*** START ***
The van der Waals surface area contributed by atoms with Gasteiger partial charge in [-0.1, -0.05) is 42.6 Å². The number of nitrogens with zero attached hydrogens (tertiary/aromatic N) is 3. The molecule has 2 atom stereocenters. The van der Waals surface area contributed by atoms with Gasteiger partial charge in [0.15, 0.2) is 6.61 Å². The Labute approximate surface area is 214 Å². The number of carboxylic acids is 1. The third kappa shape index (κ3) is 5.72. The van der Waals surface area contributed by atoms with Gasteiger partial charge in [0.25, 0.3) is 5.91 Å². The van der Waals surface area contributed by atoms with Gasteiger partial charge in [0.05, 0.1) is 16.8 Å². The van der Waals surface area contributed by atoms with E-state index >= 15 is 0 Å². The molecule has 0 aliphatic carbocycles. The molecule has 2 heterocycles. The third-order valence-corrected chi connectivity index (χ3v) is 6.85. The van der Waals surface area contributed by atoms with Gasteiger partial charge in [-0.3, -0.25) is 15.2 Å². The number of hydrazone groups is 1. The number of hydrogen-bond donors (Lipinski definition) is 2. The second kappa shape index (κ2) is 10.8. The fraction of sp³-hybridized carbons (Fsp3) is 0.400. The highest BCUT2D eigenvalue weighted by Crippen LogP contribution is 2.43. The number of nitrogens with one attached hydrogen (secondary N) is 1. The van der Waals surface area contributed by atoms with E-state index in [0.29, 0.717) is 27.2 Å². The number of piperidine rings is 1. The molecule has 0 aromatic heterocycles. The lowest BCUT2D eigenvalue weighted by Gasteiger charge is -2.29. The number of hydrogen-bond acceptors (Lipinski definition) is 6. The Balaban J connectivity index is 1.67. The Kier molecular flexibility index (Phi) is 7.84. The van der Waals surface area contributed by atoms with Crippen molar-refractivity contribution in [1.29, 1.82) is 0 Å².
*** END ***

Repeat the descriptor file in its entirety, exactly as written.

The van der Waals surface area contributed by atoms with Gasteiger partial charge in [-0.1, -0.05) is 42.6 Å². The number of nitrogens with zero attached hydrogens (tertiary/aromatic N) is 3. The molecule has 2 atom stereocenters. The van der Waals surface area contributed by atoms with Gasteiger partial charge in [0.15, 0.2) is 6.61 Å². The Labute approximate surface area is 214 Å². The number of carboxylic acids is 1. The third kappa shape index (κ3) is 5.72. The van der Waals surface area contributed by atoms with Gasteiger partial charge in [0.25, 0.3) is 5.91 Å². The van der Waals surface area contributed by atoms with Gasteiger partial charge in [0.05, 0.1) is 16.8 Å². The van der Waals surface area contributed by atoms with E-state index >= 15 is 0 Å². The molecule has 0 aliphatic carbocycles. The molecule has 2 heterocycles. The third-order valence-corrected chi connectivity index (χ3v) is 6.85. The van der Waals surface area contributed by atoms with Gasteiger partial charge in [-0.3, -0.25) is 15.2 Å². The number of hydrazone groups is 1. The number of hydrogen-bond donors (Lipinski definition) is 2. The second kappa shape index (κ2) is 10.8. The fraction of sp³-hybridized carbons (Fsp3) is 0.400. The highest BCUT2D eigenvalue weighted by Crippen LogP contribution is 2.43. The number of nitrogens with one attached hydrogen (secondary N) is 1. The van der Waals surface area contributed by atoms with E-state index in [0.29, 0.717) is 27.2 Å². The number of piperidine rings is 1. The molecule has 0 aromatic heterocycles. The lowest BCUT2D eigenvalue weighted by Gasteiger charge is -2.29. The number of hydrogen-bond acceptors (Lipinski definition) is 6. The Balaban J connectivity index is 1.67. The Kier molecular flexibility index (Phi) is 7.84. The van der Waals surface area contributed by atoms with Crippen molar-refractivity contribution in [1.29, 1.82) is 0 Å².